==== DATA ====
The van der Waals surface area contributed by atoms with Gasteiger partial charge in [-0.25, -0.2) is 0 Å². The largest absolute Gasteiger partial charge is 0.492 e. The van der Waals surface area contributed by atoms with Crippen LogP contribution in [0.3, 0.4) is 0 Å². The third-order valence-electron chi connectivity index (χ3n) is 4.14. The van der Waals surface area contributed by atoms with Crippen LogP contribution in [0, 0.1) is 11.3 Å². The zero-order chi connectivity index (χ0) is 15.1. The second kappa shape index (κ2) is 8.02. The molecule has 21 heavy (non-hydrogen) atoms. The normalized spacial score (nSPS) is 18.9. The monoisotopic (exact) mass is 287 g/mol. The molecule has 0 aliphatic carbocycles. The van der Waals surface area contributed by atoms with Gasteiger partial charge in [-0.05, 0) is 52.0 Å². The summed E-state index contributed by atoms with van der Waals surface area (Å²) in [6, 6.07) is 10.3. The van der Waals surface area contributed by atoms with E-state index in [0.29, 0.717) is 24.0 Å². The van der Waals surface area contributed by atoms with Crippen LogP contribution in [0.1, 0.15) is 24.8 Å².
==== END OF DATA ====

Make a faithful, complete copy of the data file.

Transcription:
The van der Waals surface area contributed by atoms with Gasteiger partial charge in [-0.25, -0.2) is 0 Å². The largest absolute Gasteiger partial charge is 0.492 e. The van der Waals surface area contributed by atoms with Crippen LogP contribution in [0.3, 0.4) is 0 Å². The third-order valence-electron chi connectivity index (χ3n) is 4.14. The van der Waals surface area contributed by atoms with Crippen LogP contribution in [0, 0.1) is 11.3 Å². The zero-order chi connectivity index (χ0) is 15.1. The second kappa shape index (κ2) is 8.02. The molecule has 21 heavy (non-hydrogen) atoms. The normalized spacial score (nSPS) is 18.9. The monoisotopic (exact) mass is 287 g/mol. The molecule has 0 aliphatic carbocycles. The van der Waals surface area contributed by atoms with Gasteiger partial charge in [-0.05, 0) is 52.0 Å². The summed E-state index contributed by atoms with van der Waals surface area (Å²) in [6, 6.07) is 10.3. The van der Waals surface area contributed by atoms with E-state index in [0.29, 0.717) is 24.0 Å². The van der Waals surface area contributed by atoms with Crippen LogP contribution in [0.1, 0.15) is 24.8 Å².